It partnered with the Edinburgh Marathon Festival as its ‘Official Strawberry Supplier’ and sampled AVA berries across the weekend, also entering six members of staff who competed wearing AVA berries-branded kit and partnered with key influencers to share training and fitness plans. Social media marketing and PR activity included sample drops to target journalists and influencer partnerships, as well as sharing creative content and recipes across our channels.
Winner: Sally Orange
Inspired by her surname, Sally Orange completed her first marathon dressed as an orange. In a bid to show that sport and exercise doesn’t have to be about being the fastest or the fittest, but is about having fun and making others smile, she has raised over £30,000 for charity. She has so far completed 45 marathons (including one on every continent) dressed as different pieces of fruit and has a Guinness World Record for the fastest marathon dressed as a piece of fruit, as well as another for running as a nut.
Orange has climbed Kilimanjaro dressed as a bunch of grapes, completed Ironman triathlons dressed as an apple, and run and cycled 100 miles across a frozen lake in Mongolia in temperatures as low as -50 dressed as a chilli pepper. She has also ran as a banana in Afghanistan and a pear in Antarctica.
She has now taken to applying her talents to mentoring, educating and organising, bringing inspiration to a variety of audiences, as well as starting a series of events aimed at children, focused on health and wellbeing.
Wholesale or Foodservice Supplier of the Year
Winner: Angus Soft Fruits
ASF’s annual market appraisal highlighted the rapid growth in the out-of-home sector, which would encompass foodservice and wholesale customer outlets.
To ensure it was aligned with this trend ASF set itself the target to increase the foodservice unit turnover by 60 per cent year on year, but it surpassed that target and achieved growth of almost 100 per cent in the department.
It came after ASF formed a strategy in line with its values: to exceed, innovate, collaborate, be efficient and operate with integrity. The strategy focused on developing its brands – Angus Select, AVA Berries and Good Natured – developing long-term collaborative partnerships with key customers, tailoring its procurement process to foodservice requirements, streamlining its operational process, and resourcing its team with industry experts.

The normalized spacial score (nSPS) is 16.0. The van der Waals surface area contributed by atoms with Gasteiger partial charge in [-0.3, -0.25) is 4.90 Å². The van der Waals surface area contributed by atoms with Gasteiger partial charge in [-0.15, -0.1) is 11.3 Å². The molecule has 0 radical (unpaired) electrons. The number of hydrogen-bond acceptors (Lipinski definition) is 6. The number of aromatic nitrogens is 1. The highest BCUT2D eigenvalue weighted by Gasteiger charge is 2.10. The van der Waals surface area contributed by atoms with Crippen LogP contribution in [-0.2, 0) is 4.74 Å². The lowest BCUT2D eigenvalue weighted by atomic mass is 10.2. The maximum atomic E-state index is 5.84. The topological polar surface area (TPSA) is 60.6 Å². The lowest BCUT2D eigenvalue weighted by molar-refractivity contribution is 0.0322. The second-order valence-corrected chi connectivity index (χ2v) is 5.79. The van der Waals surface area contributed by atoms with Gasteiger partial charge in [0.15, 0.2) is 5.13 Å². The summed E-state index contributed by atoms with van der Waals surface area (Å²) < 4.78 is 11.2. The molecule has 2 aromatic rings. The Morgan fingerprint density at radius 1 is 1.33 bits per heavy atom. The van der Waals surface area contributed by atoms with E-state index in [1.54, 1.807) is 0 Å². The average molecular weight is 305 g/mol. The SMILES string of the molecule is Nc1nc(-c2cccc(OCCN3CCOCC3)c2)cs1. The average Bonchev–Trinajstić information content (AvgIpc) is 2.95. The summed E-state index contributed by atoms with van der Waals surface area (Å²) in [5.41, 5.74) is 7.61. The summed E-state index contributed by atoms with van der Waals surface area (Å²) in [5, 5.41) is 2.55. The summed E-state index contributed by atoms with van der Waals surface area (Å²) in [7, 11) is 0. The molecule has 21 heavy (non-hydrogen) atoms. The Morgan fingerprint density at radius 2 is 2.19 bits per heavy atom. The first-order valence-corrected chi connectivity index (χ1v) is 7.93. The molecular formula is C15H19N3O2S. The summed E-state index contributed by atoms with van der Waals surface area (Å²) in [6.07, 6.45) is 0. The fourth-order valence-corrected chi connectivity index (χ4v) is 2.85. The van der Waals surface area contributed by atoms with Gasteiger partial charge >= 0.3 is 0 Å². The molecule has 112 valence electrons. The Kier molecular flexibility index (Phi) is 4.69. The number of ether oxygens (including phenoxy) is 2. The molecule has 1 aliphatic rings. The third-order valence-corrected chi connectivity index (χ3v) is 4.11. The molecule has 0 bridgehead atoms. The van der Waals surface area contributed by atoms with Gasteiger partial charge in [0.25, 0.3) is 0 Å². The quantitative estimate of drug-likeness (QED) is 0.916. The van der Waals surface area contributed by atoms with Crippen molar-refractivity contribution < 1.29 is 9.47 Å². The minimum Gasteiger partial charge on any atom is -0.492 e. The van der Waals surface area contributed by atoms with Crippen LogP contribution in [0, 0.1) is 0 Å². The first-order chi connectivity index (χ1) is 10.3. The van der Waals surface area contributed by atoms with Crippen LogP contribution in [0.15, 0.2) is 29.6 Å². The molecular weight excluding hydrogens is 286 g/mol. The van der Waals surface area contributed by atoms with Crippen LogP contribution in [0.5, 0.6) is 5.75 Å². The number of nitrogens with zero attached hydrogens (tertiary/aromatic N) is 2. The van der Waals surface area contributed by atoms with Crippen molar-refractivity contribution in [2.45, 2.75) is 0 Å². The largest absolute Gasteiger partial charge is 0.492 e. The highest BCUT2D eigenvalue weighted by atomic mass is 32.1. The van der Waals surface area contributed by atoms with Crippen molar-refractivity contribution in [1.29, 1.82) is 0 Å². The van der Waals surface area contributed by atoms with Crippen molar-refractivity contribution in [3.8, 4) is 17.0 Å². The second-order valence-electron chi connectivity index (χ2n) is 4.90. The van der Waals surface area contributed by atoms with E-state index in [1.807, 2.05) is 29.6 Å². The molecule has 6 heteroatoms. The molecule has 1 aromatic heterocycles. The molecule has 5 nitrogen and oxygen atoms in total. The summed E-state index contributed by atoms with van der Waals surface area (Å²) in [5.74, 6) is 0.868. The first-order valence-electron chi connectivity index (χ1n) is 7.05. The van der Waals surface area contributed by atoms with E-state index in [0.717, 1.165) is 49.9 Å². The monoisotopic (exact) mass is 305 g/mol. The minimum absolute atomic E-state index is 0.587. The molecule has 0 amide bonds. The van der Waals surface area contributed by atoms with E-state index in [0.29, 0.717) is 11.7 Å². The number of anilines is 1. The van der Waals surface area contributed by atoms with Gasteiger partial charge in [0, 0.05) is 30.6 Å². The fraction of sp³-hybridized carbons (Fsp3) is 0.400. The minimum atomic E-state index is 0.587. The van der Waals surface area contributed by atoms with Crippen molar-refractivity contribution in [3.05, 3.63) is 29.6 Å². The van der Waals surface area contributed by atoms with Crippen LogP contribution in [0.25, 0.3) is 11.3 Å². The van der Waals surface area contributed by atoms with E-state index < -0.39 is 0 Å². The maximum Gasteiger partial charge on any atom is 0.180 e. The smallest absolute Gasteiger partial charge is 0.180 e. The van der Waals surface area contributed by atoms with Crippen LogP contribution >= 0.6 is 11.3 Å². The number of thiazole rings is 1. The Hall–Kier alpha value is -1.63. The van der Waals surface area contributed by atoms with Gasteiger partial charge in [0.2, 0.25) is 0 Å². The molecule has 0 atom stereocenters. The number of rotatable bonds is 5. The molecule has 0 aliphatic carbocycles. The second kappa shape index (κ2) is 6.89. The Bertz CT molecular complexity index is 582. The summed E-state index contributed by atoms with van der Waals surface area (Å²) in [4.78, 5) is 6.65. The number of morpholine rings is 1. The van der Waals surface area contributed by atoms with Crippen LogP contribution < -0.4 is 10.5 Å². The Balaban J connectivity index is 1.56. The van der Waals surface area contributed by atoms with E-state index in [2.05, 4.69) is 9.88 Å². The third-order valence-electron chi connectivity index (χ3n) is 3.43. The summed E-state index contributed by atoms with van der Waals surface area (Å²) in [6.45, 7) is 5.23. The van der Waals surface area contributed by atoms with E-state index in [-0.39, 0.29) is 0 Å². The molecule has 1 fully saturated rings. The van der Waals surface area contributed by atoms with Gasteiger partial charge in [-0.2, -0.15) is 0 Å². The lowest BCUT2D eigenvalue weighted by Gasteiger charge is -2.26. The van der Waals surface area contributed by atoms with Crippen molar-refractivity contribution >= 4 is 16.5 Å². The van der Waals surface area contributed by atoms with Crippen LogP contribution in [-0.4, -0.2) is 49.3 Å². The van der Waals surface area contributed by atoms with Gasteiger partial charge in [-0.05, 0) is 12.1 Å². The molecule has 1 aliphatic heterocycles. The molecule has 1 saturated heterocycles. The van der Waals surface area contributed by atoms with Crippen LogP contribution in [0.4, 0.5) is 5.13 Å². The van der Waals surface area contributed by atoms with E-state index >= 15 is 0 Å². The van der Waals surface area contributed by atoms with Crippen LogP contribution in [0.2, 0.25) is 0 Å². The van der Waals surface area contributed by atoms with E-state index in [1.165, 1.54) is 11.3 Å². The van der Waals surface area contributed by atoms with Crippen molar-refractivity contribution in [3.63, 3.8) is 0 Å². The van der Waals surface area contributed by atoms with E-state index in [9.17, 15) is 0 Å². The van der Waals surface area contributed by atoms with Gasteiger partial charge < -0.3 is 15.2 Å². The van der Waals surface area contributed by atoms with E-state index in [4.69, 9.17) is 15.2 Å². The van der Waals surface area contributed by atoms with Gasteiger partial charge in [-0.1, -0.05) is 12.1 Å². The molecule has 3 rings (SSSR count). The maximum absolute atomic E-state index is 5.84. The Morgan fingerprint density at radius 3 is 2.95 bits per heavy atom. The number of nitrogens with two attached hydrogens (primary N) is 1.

Fruit Grower/Supplier of the Year, sponsored by International Water Solutions
Winner: Blue Skies
2018 saw a resurgence for Blue Skies following a tough 2017 and continued uncertainty around Brexit. In 2018, Blue Skies looked to establish three new strategic pillars in order to ensure its sustainability, while upholding its high quality standards and consistency of supply. These pillars were: to protect and grow Blue Skies’ core accounts; to expand into new territories; and to launch products in new categories.
In the first pillar, it provided a comprehensive category analysis for all its customers, delivering ongoing high service levels of over 98 per cent, maintaining its award-winning fruit quality and growing sales by nine per cent.
In the second pillar it made significant steps towards entering the US and UAE markets and launched branded juices in Brazil and Egypt. In the third pillar, Blue Skies launched its first dairy-free ice-creams and developed a new range of fresh-fruit ice lollies.
Vegetable Grower/Supplier of the Year
Winner: Flamingo Produce
Faced with increases in wages, and a dwindling labour pool in the UK, it became clear that Flamingo’s current model of packing imported raw material in the UK was difficult to sustain. So it decided to build on the successes of its pack-at-source experiences in Kenya, to move as much of the packing of product as close to source as possible, giving suppliers increased revenue and decreasing exposure to UK-based uncertainty.
Adopting this model enabled Flamingo to ensure it is fit for the future. Its cost base remains more or less static, it is reducing packaging and food waste, customer prices remain competitive, and revenue for suppliers in developing countries has been increased.
Fresh Produce Retailer of the Year
FPJ Editors’ Award, sponsored by Greencell & Westfalia
Winner: Veg Power
Veg Power has shown what can be achieved with boundless imagination and determination, in so doing helping the fresh produce industry gain an unprecedented level of national attention.
In securing £2m of free primetime advertising space from ITV, the organisers of the Eat Them to Defeat Them campaign put vegetables alongside major brands during top shows such as Coronation Street, The Voice and Dancing on Ice. The playful campaign took a creative new approach to persuading kids to eat up their vegetables.
Getting all the major supermarkets to put £50,000 each into the campaign was a further coup, alongside persuading retailers to carry out wide-ranging in-store promotion of the initiative. This was backed by high-level celebrity engagement and public awareness via the press and social media.
Organised by the Food Foundation, the campaign has been a tremendous success and shows that it doesn’t always take a big budget to put positive messages into the public’s consciousness.